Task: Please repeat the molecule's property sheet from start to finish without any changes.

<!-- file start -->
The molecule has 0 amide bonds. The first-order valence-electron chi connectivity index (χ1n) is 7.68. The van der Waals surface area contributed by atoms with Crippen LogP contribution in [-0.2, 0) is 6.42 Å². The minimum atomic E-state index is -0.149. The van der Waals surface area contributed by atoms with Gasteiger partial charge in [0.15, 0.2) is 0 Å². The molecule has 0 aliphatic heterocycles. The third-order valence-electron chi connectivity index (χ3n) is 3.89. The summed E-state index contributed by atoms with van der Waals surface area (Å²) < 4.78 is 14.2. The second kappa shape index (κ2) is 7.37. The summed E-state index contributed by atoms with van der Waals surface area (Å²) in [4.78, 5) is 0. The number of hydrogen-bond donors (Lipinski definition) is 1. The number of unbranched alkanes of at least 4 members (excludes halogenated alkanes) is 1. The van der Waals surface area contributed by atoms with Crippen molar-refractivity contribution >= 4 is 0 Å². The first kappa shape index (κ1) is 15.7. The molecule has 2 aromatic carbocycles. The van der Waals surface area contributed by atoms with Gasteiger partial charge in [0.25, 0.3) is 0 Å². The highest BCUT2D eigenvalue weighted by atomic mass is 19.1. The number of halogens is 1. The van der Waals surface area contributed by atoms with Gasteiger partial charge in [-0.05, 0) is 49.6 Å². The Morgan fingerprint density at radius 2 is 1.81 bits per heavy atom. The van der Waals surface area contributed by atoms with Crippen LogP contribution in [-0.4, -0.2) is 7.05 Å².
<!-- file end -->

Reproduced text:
The molecule has 0 amide bonds. The first-order valence-electron chi connectivity index (χ1n) is 7.68. The van der Waals surface area contributed by atoms with Crippen LogP contribution in [-0.2, 0) is 6.42 Å². The minimum atomic E-state index is -0.149. The van der Waals surface area contributed by atoms with Gasteiger partial charge in [0.15, 0.2) is 0 Å². The molecule has 0 aliphatic heterocycles. The third-order valence-electron chi connectivity index (χ3n) is 3.89. The summed E-state index contributed by atoms with van der Waals surface area (Å²) < 4.78 is 14.2. The second kappa shape index (κ2) is 7.37. The summed E-state index contributed by atoms with van der Waals surface area (Å²) in [4.78, 5) is 0. The number of hydrogen-bond donors (Lipinski definition) is 1. The number of unbranched alkanes of at least 4 members (excludes halogenated alkanes) is 1. The van der Waals surface area contributed by atoms with Crippen molar-refractivity contribution >= 4 is 0 Å². The first kappa shape index (κ1) is 15.7. The molecule has 2 aromatic carbocycles. The van der Waals surface area contributed by atoms with Gasteiger partial charge in [0.25, 0.3) is 0 Å². The highest BCUT2D eigenvalue weighted by atomic mass is 19.1. The number of halogens is 1. The van der Waals surface area contributed by atoms with Gasteiger partial charge in [-0.05, 0) is 49.6 Å². The Morgan fingerprint density at radius 2 is 1.81 bits per heavy atom. The van der Waals surface area contributed by atoms with Crippen LogP contribution in [-0.4, -0.2) is 7.05 Å².